Machine Learning Could Change Understanding of AMD Progression, Severity

Ryan Black

Algorithm able to correctly predict drusen progression with encouraging accuracy.

Speaking in a press conference at the Annual Meeting of the Association for Research in Vision and Ophthalmology in Baltimore, Maryland, Hrvoje Bogunovic, PhD, of the University of Vienna presented potentially-massive findings regarding age-related macular degeneration (AMD) prediction in a calm, understated manner.

Bogunovic is a computer scientist by trade, and his team’s work involves using machine learning to detect patterns in drusen progression in order to predict who will develop severe AMD, when they will develop it, and where in the retina it will occur.

Using optical coherence tomography (OCT) imaging in eyes from patients originally enrolled in the HARBOR ranibizumab trial, the group was able to identify drusen in the eyes at baseline and months 1 through 4. Drusen size and number are a hallmark of the disease, and drusen regression in intermediate AMD is an indicator of increasing disease severity, though it is “extremely difficult to know…in which eyes such drusen regression will appear,” according to Bogunovic, noting that all progression is individual.

The team developed “a machine learning algorithm predicting the conversion to advanced AMD on an individual basis, using the extracted imaging biomarkers as well as known genetic risk factors of AMD (34 single-nucleotide polymorphisms) as input features,” according to the study. The biomarkers that they found most important were drusen size, drusen OCT appearance, and change of drusen size from baseline, while age itself was not nearly as predictive.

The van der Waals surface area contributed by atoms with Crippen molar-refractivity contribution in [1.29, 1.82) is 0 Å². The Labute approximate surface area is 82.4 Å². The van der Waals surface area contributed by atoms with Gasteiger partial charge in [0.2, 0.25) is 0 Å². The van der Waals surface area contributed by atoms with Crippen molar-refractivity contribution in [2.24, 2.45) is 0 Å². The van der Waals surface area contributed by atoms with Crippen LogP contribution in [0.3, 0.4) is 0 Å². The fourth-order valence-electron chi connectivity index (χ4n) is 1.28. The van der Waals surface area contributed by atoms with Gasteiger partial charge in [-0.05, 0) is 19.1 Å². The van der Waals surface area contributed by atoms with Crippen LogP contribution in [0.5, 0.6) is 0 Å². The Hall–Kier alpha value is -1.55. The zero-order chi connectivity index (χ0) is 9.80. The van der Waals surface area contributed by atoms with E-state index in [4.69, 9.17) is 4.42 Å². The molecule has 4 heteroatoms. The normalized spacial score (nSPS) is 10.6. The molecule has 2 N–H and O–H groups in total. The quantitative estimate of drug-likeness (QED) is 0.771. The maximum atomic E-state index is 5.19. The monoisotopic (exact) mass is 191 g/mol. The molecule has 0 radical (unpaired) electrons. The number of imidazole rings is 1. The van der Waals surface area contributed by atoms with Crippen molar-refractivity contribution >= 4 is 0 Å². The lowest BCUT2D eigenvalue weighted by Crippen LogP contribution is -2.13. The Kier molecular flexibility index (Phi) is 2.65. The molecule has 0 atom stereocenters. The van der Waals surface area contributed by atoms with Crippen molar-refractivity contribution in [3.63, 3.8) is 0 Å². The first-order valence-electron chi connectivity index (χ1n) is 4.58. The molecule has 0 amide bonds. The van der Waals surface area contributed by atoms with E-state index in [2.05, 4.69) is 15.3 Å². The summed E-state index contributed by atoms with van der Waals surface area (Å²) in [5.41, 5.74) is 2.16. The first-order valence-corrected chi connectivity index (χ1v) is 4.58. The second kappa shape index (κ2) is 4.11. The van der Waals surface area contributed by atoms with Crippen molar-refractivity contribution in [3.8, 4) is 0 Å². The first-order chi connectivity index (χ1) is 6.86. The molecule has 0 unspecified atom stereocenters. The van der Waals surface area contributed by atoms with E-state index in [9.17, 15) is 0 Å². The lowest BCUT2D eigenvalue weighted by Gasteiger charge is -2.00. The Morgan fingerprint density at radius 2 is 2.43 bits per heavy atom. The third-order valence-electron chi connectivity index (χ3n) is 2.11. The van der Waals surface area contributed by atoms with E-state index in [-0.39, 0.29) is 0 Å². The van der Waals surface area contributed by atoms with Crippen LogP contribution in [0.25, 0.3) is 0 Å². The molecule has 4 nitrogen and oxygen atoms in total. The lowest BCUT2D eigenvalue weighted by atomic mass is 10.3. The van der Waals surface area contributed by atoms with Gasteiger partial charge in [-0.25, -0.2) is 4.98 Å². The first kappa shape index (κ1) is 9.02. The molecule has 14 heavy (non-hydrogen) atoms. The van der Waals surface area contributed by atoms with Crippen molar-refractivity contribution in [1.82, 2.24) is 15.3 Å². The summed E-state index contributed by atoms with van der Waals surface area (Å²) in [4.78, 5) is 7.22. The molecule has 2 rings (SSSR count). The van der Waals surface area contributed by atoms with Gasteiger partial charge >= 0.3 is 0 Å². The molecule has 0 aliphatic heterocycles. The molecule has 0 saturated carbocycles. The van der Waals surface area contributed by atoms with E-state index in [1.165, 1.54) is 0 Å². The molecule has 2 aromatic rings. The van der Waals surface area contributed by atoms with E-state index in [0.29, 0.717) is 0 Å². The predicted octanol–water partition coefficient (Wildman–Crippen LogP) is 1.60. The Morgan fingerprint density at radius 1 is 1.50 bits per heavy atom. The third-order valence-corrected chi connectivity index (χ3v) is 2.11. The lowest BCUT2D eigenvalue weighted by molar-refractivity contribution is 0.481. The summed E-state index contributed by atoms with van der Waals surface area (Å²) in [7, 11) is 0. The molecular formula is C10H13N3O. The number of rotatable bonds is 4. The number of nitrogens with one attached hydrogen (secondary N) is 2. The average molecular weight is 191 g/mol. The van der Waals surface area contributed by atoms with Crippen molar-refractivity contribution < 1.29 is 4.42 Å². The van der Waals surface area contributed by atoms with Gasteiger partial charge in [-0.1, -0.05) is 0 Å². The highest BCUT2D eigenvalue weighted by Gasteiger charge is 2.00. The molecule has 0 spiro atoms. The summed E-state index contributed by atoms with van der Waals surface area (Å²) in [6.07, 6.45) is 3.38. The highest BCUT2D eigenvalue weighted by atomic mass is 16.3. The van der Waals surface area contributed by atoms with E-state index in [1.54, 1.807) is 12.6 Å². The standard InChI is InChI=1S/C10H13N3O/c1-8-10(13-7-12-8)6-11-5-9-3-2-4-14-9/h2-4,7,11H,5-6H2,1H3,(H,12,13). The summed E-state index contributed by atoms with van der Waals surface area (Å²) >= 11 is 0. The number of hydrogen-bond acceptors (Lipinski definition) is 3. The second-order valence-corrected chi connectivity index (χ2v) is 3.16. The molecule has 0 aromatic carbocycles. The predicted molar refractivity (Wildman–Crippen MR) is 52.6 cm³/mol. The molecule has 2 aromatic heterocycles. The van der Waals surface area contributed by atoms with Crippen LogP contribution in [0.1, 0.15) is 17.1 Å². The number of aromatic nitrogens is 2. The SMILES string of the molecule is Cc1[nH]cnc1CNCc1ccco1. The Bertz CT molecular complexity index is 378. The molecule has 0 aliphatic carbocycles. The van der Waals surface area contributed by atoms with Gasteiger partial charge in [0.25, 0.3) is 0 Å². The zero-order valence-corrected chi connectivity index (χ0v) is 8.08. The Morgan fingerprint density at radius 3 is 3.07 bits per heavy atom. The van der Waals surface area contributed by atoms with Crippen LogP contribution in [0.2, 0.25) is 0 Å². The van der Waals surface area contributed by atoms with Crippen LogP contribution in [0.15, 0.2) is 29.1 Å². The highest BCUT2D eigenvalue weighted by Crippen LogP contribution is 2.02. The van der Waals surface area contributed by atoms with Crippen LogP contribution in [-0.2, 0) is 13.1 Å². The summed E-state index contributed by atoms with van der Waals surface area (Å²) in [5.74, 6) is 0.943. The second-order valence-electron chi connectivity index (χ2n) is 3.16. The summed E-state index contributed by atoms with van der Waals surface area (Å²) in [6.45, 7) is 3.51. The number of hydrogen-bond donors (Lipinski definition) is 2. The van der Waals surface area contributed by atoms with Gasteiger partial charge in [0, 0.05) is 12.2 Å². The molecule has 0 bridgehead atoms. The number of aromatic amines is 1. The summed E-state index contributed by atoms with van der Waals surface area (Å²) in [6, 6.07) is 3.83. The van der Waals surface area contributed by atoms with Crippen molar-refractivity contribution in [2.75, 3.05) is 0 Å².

The study featured OCT images of retinas from 38 patients and applied their algorithm. Bogunovic showed examples from the algorithm’s predictive imaging system, which was able to simulate an OCT scan at 1 year from baseline. The generated mapping images produced were about 74% consistent with the actual scans at 1 year.

Speaking of the work, Bogunovic said the impact was potentially twofold. For patients, “By being able to predict the development of their disease we’ll be able to adjust their scheduling regimen on an individual basis, it will also allow us to potentially catch the onset of severe AMD very early on, which is extremely important in order to save their vision.” And for pharmaceutical companies, he says, the ability to more accurately identify those at risk for severe AMD will help them design their clinical trials, “Potentially by having a suitable amount of subjects it will make the trials more precise and shorter in duration.”

Important to understand in the long run, Bogunovic says, is how the accuracy of this system relates to that of current methods being used in treatment. “Every doctor has their own sort of idea of how to advise patients,” he said, but in the long run the goal could be to create an open cloud-based system to input progression results in order to eventually sharpen the algorithm’s predictive prowess. It also doesn’t necessarily end with AMD.

“Nevertheless, the entire sort of methodology that we are developing in terms of the image analysis tools are applicable to other diseases of the retina, so for example we are trying to apply similar models to understand progression of diabetic retinopathy, particularly diabetic macular edema,” he said.